Weekend Getaway at the Beach

Trip Start Jun 25, 2010
Trip End Nov 24, 2010

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Where I stayed
Irie Lodge Hostel

Flag of South Africa  , KwaZulu-Natal,
Sunday, July 25, 2010

First spontaneous weekend trip done! Lauren, Rachael, and I took a 11pm to 6:15am Greyhound to Durban last Thursday. I found this little hostel on the beach near Durban in a town called Warner Beach and decided we needed a break from big, bad Joburg. This weekend was a relaxing time away from school, drama, the familiar, and impending danger that we often feel walking the streets of this fine city we live in. I think I can speak for all three of us when I say this weekend was exactly what we needed and more.

My wonderful professor from IWU picked us up at the station in Durban and took us for coffee on the beach. He is from Durban and is spending the summer there with his family.

We were then dropped off at the Irie Lodge about 30 minutes south of Durban. We were greeted with Frank, an extremely helpful South African, and a bunch of monkeys. Irie is exactly what a hostel should be. Situated like a house with beautiful homey decorations and well kept rooms, the deck was a sight to behold -- it overlooked the Indian Ocean and the beach we would be spending a majority of our time at.

After a much needed nap, we found our way through the maze of the hills to a pizza place for lunch. We already began noticing major differences between Joburg and Durban (I'll mention them later). We laughed, ran, relaxed, napped, listened to music, and enjoyed life. Both nights we caught a taxi from a now good friend Reggie into Durban. The first night was spent with my professor and his wife at the BAT Centre with a life reggae band. The second was spent on Florida Road with two Israeli gentlemen we met at our hostel. Their story is an interesting one.

They recently finished the mandatory years of duty in the Israeli army as well as a few extra they signed up for. They spent their duty in the submarine unit so no actual combat.  In Israel most people tend to travel and spend time abroad in order to figure out what they want to do with their lives before going on to college. They were enjoying a journey through Africa for as long as they could before starting their lives back in Israel. Their group started with 6 men but one of them broke his foot playing football on the beach a few weeks ago. The rest moved on while the two stayed at Irie in tents for free in exchange for helping Frank out.

We talked a lot about the conflict between Israel and Palestine and their perceptions of it. One of the first things they said to us was, "Don't believe the media. They change everything." Conversation continued on the side of promoting Israel's actions (a very awkward time for us to engage in such a deep issue with strangers)...then a shift happened. When it came down to living a life with a family and a career in Israel, it was apparent they wanted nothing else but the fighting to end. "If I could I would not have gone into the army. No one wants to live with violence. On both sides." They recognized that Palestinians are just like them with friends, family, and goals. The people of these nations don't want to live this way, but religious leaders and politicians rule certain actions. It was an important moment for them and for us. Their sentiments about the conflict really do reflect the idea of human rights: we are all human and just want to live a life of peace.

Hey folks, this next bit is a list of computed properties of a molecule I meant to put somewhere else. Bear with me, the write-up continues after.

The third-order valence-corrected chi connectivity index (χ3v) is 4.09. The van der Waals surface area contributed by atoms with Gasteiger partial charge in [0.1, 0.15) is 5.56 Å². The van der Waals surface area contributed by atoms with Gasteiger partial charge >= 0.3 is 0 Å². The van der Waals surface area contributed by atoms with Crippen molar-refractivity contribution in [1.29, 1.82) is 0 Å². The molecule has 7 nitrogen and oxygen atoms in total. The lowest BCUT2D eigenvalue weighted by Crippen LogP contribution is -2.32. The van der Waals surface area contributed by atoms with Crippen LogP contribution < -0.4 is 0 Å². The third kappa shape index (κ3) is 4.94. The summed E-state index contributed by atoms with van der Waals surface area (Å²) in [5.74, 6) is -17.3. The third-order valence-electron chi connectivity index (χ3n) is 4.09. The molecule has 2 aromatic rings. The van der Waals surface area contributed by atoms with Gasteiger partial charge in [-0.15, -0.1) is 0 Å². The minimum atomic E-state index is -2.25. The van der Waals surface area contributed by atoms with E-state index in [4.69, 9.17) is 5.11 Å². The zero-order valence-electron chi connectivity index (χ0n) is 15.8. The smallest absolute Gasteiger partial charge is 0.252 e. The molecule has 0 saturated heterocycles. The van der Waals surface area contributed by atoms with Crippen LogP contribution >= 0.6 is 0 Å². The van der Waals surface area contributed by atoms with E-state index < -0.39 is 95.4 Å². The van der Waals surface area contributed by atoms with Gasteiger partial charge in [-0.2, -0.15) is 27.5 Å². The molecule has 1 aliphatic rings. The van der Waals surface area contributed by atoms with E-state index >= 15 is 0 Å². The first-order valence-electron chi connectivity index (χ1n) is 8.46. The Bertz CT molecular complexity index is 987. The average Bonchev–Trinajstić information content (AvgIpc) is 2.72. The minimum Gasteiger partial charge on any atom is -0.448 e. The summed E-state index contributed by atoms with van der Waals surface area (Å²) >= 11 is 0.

The whole weekend I looked for the ways in which I could prove we are all the same. From observing people on the beach to my encounters with the Israelis, I couldn't believe how much the world focuses on our differences. I have been guilty of this but want to know why? Why is it so important to start off as different and then try to come together to prove our similarities? We shouldn't have to prove anything.

After dinner, the Israelis suggested we watch the American film Dodgeball. The other girls went to talk and I joined the Israelis and Frank in the living room. As the jokes started coming and a certain "American" humor was portrayed, I was actually concerned about whether or not the other three would "get it." Would they understand the jokes? Would they laugh? Would I be the only one laughing at something that they might find offensive? I tried not to focus on this and just enjoy the comedy. After a while I realized that they, too, were laughing at the exact same jokes. A South African, two Israelis, and an American were cracking up at Dodgeball. It was the perfect conclusion to the weekend. Three seemingly "different" types of people were actually the same. It probably seems insignificant to most but to me, it meant the world. Of course there are human rights. We are all humans. We are all inherently the same.

The next morning the Israelis made us breakfast and we ate together on the deck followed by an American card game they suggested. There were no reservations, judgments, or comparisons. We were just a bunch of people together at the Irie Lodge.
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Rachael on

This brought back real nice memories. Can we please go back ASAP? Please and thank you.

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